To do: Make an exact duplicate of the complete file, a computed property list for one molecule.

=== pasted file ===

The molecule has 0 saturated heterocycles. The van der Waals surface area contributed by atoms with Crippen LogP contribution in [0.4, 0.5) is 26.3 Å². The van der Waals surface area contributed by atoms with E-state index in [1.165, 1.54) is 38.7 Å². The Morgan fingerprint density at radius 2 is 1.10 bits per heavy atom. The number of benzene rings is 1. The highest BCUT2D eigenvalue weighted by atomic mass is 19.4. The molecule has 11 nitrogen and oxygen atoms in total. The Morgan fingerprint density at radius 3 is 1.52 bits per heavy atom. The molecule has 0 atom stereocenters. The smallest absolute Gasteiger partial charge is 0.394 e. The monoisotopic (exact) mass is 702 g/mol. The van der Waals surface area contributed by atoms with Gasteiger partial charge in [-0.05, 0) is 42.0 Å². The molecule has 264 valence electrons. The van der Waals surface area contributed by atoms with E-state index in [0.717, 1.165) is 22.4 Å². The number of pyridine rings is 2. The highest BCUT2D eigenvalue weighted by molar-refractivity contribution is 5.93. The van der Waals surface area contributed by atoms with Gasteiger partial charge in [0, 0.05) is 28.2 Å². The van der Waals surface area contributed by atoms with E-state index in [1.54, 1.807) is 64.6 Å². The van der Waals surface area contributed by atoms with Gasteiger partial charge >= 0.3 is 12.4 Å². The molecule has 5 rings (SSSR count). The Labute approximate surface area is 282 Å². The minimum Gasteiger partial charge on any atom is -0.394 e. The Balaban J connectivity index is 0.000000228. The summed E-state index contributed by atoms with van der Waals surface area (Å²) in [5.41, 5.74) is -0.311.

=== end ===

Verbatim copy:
The molecule has 0 saturated heterocycles. The van der Waals surface area contributed by atoms with Crippen LogP contribution in [0.4, 0.5) is 26.3 Å². The van der Waals surface area contributed by atoms with E-state index in [1.165, 1.54) is 38.7 Å². The Morgan fingerprint density at radius 2 is 1.10 bits per heavy atom. The number of benzene rings is 1. The highest BCUT2D eigenvalue weighted by atomic mass is 19.4. The molecule has 11 nitrogen and oxygen atoms in total. The Morgan fingerprint density at radius 3 is 1.52 bits per heavy atom. The molecule has 0 atom stereocenters. The smallest absolute Gasteiger partial charge is 0.394 e. The monoisotopic (exact) mass is 702 g/mol. The van der Waals surface area contributed by atoms with Gasteiger partial charge in [-0.05, 0) is 42.0 Å². The molecule has 264 valence electrons. The van der Waals surface area contributed by atoms with E-state index in [0.717, 1.165) is 22.4 Å². The number of pyridine rings is 2. The highest BCUT2D eigenvalue weighted by molar-refractivity contribution is 5.93. The van der Waals surface area contributed by atoms with Gasteiger partial charge in [0, 0.05) is 28.2 Å². The van der Waals surface area contributed by atoms with E-state index in [1.54, 1.807) is 64.6 Å². The van der Waals surface area contributed by atoms with Gasteiger partial charge >= 0.3 is 12.4 Å². The molecule has 5 rings (SSSR count). The Labute approximate surface area is 282 Å². The minimum Gasteiger partial charge on any atom is -0.394 e. The Balaban J connectivity index is 0.000000228. The summed E-state index contributed by atoms with van der Waals surface area (Å²) in [5.41, 5.74) is -0.311.